So, I nearly signed on to the Internet first thing this morning, before doing a 20-minute writing practice I have assigned my students. Call them morning pages, ala Cameron, or writing practice, ala Goldberg, it doesn’t matter. Ray Bradbury urges us to get to the writing before we let the world in. The practice is simply to show up at the page and allow the writing to speak before there are a dozen other influences, to let the dream brain, the subconscious, the spirit, to have a say before the walls of propriety go up.
This morning, it was a rush to escape, to avoid my thoughts, and I had even settled in the chair before the Internet computer when I realized that I would betray my work if I did it. A small betrayal, to be sure–I would not be ignoring it altogether; I will write more of my own work later this afternoon–but little betrayals add up, over time. I must be present to receive whatever glimmerings might arrive. I have to be open to the stirrings roused by dream time.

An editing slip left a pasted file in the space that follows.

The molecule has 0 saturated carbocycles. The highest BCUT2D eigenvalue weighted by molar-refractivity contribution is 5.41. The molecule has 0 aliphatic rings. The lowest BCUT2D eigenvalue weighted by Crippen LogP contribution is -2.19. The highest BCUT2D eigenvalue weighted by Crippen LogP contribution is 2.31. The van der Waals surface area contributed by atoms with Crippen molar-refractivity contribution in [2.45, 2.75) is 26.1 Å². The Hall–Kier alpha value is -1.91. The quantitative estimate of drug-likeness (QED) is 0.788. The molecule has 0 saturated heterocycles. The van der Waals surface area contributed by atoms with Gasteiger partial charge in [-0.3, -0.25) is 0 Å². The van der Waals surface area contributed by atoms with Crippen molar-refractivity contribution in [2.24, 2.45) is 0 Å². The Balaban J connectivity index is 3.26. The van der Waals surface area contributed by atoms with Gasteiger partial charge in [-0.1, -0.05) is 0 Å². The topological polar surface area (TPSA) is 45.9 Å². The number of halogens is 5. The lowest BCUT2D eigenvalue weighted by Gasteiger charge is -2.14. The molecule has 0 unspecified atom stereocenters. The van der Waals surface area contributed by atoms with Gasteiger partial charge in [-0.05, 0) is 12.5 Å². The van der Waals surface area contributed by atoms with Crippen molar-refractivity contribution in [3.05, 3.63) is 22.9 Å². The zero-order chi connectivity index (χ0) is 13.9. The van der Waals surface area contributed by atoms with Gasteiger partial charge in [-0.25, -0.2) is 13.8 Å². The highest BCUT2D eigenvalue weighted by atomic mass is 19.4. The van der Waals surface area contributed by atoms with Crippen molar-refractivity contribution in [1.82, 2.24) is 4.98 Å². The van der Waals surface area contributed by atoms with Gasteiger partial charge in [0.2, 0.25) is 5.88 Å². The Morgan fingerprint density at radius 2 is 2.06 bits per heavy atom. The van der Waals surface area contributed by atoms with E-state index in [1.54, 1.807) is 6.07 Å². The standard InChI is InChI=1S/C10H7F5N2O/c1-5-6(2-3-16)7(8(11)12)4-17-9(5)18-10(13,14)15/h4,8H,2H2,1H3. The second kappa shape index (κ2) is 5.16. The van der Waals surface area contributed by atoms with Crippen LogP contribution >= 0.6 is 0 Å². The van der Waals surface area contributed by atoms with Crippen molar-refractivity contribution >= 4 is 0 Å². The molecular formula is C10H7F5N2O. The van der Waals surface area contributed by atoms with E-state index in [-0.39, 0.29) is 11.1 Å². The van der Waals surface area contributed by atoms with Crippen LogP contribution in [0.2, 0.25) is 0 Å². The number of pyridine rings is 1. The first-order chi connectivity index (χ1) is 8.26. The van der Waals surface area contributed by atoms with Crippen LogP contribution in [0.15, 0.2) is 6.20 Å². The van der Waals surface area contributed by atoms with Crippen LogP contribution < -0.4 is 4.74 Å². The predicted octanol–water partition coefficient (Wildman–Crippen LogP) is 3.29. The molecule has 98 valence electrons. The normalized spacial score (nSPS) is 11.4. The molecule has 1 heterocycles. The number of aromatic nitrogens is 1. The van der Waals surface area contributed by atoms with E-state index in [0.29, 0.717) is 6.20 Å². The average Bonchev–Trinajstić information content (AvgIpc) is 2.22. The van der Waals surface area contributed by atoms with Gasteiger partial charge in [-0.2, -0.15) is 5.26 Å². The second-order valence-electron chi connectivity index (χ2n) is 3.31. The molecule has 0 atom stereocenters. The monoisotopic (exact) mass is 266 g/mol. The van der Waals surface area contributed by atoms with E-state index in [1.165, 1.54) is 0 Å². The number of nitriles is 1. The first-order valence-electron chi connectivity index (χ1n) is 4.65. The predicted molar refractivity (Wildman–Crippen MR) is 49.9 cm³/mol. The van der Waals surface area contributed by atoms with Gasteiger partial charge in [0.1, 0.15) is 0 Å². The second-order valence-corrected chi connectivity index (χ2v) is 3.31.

I carried my coffee into my own office and opened my journal and let the meanderings arrive. And that’s what they are–meanderings. It isn’t meant to be polished or clever or anything else. It’s like having dinner with a lover, every day. Some days it’s nothing much, just an exchange of pleasantries and touching the moments of the other’s life–I ran five miles, he says, I walked to the store–and some days, there is some news you’ve been saving all afternoon to share. This morning, I thought I was only showing up to touch bases, see what my writing lover had done overnight, and discovered there are quite a lot of things brewing with a new project, which I started with some trepidation, yesterday. Many questions, many tangles to unravel.
And some of them can be unraveled on that miraculous invention of the Internet!